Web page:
New 988 Mental Health Crisis Hotline Debuts Saturday
The new mental health crisis hotline, 988, debuts on Saturday in Minnesota.
It’s part of a nationwide effort to transition the National Suicide Prevention Lifeline to a phone number that people can remember.
Dr. Brian Palmer, Allina Health’s Vice President for Mental Health & Addiction Services, says that he thinks it’s good news for Minnesotans.
“What we know is people who are in a suicidal crisis, the most important thing for them to know is that there is help available,” said Dr. Brian Palmer, Allina Health’s Vice President for Mental Health & Addiction Svcs. “There’s an easy three-digit number that people can call in a dark moment. It really should save lives.”
The Lifeline 10-digit number, 1-800-273-TALK (8255), will continue to be available and will route people to the same resources. People should call 911 if they suspect drug overdose or need immediate medical help.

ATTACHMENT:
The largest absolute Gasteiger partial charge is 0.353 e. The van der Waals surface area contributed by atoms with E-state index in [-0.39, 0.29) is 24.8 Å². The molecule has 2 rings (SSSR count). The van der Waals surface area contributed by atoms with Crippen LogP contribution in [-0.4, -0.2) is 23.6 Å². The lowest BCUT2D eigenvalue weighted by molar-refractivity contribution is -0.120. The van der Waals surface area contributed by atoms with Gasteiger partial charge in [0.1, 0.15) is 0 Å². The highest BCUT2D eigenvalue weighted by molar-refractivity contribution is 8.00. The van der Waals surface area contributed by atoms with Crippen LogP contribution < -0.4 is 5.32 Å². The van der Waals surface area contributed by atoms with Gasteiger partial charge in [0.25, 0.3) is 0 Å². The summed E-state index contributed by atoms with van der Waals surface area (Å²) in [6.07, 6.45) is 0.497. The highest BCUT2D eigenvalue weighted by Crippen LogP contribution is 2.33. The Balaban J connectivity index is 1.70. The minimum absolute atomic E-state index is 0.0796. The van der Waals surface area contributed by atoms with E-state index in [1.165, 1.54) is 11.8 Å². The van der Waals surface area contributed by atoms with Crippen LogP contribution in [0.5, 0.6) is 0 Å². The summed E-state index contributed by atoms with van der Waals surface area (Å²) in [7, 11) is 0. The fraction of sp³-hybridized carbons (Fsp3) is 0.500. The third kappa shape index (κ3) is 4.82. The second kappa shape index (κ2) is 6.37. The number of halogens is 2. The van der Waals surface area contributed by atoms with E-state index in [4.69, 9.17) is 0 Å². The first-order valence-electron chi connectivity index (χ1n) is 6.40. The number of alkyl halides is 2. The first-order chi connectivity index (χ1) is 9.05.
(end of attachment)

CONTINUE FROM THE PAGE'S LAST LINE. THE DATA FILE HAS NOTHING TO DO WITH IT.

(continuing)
Suicide is a serious and growing public health concern across the United States and in Minnesota.
The number of suicide deaths and the suicide rate in Minnesota has increased consistently for 20 years. MDH data shows:
From 2016 through 2020, there were more than 10,000 hospital visits for self-harm injuries (i.e., suicide attempts) in Minnesota, and those were mostly among people ages 10-24, predominantly females.
Each year about 75-80% of suicide deaths are among males.
Each year about 50% of suicide deaths are the result of a firearm injury. Suicide usually represents 70-80% of all firearm deaths.
“In a suicidal crisis, people’s thinking gets constricted,” said Palmer. “They have trouble accessing people. They have trouble seeing hope. That’s a temporary state. If in that moment, there’s a simple way they can be connected to somebody, they can get to the other side–where all of the time, they are glad to be alive.”
Palmer says that although suicide is hard to talk about, knowing there’s help available can make all the difference. Helping people with mental health is a growing focus of the medical field.
“We’re investing heavily in trying to prevent suicide and help people work through the darkest times of the mental health crisis,” said Palmer.
To learn more about what Allina Health offers, click here.
See also: Newsmakers: People Incorporated Sees Growing Demand for Mental Health Training
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